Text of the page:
The history of technology in the 2010s is dotted with dozens of Facebook scandals—but for most of the company's lifespan, it's maintained the veneer of plausible deniability. That was a slip-up, one apology might claim. Another might promise the company was working to fix the problem. Facebook's leader, Mark Zuckerberg, was frequently front and centre to reassure users that Facebook had their best interests at heart.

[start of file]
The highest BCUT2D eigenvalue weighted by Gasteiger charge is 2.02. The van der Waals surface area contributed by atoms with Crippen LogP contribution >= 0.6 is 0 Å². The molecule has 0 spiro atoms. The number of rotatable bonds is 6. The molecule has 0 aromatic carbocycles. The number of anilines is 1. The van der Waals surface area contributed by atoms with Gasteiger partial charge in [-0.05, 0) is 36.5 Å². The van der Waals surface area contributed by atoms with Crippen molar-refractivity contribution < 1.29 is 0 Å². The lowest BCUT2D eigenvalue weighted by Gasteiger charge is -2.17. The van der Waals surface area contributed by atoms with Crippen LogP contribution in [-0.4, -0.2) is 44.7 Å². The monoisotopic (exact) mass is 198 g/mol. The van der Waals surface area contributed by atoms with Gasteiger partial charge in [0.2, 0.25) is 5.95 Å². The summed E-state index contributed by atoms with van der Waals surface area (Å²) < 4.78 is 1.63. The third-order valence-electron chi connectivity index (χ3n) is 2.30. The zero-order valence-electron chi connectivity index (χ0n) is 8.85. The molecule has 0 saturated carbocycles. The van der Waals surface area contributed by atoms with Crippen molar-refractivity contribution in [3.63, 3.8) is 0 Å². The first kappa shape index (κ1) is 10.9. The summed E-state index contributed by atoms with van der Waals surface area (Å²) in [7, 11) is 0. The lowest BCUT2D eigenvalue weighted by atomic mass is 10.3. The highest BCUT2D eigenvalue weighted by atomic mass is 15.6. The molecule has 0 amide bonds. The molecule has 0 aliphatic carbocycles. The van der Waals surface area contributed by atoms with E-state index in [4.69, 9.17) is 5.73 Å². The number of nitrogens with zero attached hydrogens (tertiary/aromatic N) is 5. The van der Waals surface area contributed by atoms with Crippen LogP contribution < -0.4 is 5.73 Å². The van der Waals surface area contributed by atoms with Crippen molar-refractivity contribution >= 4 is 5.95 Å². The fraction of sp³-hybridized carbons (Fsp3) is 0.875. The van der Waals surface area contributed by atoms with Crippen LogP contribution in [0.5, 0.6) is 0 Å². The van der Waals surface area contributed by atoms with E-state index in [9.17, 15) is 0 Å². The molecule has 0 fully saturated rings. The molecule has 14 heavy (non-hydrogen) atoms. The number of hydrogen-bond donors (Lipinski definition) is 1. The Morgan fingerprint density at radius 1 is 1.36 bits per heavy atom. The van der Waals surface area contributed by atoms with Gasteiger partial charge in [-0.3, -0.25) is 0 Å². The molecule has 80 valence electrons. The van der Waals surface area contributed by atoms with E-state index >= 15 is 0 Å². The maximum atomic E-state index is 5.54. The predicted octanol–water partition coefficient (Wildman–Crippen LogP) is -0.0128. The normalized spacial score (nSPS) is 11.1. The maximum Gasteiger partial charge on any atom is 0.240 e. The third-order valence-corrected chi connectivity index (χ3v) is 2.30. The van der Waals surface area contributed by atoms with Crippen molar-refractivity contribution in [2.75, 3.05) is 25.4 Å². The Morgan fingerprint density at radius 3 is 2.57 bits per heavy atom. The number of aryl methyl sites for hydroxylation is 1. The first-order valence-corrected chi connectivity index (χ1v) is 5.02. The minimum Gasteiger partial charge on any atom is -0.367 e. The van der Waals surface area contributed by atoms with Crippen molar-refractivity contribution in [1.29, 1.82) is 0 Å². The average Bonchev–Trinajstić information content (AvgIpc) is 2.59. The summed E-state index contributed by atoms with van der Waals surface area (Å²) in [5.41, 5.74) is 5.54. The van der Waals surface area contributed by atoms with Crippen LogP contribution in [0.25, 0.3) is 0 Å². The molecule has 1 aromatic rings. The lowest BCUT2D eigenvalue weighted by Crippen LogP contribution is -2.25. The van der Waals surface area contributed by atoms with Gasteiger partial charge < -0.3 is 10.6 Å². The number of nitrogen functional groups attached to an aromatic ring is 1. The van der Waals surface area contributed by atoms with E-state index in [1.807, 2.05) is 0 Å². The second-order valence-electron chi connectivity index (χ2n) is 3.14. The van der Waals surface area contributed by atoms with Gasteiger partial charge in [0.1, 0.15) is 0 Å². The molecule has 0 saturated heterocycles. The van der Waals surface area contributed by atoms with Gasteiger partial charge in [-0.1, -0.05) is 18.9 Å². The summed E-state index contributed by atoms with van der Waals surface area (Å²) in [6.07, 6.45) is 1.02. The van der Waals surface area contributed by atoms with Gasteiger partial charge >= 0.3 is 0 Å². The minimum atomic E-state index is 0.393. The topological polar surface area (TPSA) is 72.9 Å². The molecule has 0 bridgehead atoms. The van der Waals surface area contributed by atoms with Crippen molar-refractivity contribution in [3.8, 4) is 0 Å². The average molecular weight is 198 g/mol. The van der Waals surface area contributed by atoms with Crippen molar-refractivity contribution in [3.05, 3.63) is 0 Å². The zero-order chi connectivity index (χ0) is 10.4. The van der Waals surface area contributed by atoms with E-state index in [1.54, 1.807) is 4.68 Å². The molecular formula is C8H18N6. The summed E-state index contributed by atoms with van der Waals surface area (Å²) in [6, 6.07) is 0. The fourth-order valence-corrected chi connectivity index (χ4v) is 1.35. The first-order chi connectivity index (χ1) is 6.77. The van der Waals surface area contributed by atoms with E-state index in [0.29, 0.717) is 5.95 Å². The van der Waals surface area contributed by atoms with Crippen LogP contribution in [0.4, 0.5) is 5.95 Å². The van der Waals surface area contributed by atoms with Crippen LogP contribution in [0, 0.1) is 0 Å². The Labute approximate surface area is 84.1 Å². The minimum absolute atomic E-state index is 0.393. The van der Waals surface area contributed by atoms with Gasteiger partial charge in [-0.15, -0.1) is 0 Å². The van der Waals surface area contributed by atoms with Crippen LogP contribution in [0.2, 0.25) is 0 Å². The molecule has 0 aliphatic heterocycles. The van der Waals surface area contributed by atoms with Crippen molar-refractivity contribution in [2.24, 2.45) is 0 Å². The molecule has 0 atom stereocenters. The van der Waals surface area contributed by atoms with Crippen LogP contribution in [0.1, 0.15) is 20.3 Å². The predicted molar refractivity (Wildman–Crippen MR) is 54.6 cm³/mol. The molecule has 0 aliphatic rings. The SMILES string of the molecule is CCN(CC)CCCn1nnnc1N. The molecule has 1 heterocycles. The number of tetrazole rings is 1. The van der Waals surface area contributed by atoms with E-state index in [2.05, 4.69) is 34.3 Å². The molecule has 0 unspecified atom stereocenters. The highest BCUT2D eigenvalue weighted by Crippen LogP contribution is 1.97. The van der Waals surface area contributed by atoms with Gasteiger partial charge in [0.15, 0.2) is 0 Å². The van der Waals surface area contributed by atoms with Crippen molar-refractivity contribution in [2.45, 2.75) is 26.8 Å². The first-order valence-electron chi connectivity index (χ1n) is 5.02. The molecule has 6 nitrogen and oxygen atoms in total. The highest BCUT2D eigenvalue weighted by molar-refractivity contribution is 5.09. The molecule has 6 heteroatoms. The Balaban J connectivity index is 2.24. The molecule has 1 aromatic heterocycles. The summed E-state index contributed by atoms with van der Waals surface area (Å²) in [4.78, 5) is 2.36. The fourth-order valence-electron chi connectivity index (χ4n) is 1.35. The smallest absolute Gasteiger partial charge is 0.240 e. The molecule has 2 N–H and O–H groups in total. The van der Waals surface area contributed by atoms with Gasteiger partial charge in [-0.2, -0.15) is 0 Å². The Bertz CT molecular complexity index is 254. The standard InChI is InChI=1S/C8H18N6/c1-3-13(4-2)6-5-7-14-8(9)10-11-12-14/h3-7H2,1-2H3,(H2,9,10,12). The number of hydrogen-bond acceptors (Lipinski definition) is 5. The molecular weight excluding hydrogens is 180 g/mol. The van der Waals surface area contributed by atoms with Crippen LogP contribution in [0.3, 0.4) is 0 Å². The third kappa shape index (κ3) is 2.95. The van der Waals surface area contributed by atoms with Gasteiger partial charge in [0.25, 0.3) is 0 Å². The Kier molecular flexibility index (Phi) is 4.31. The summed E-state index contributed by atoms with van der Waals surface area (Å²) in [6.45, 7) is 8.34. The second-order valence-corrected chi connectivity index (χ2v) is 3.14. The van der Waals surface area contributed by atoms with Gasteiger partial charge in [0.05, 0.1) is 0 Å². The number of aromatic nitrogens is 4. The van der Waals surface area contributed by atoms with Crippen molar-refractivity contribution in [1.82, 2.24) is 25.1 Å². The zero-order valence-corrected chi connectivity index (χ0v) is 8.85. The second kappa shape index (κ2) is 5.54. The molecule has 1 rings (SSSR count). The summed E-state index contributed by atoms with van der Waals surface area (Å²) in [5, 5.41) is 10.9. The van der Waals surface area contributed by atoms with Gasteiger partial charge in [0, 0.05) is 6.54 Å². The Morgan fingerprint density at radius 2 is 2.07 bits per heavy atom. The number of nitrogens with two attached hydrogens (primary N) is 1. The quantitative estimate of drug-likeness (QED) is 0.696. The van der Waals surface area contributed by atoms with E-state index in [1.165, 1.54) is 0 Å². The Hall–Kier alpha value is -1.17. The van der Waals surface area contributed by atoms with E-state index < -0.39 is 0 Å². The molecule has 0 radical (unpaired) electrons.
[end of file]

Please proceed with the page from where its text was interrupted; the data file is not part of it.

It's hard to believe any of that anymore. In 2019, Facebook stopped pretending. No, it would not police outright lies in political ads, nor would it bar publishers known for racist messages from being listed as a 'trusted' source. No, Zuckerberg would not be appearing to address the concerns of politicians in the UK and Canada ahead of their elections. Oh, and also Facebook is making its own money now, OK. Now that the facade has come down, what's Facebook's next move? And how can users be aware of what the company is doing with their data?
GUEST: Jesse Hirsh, futurist and researcher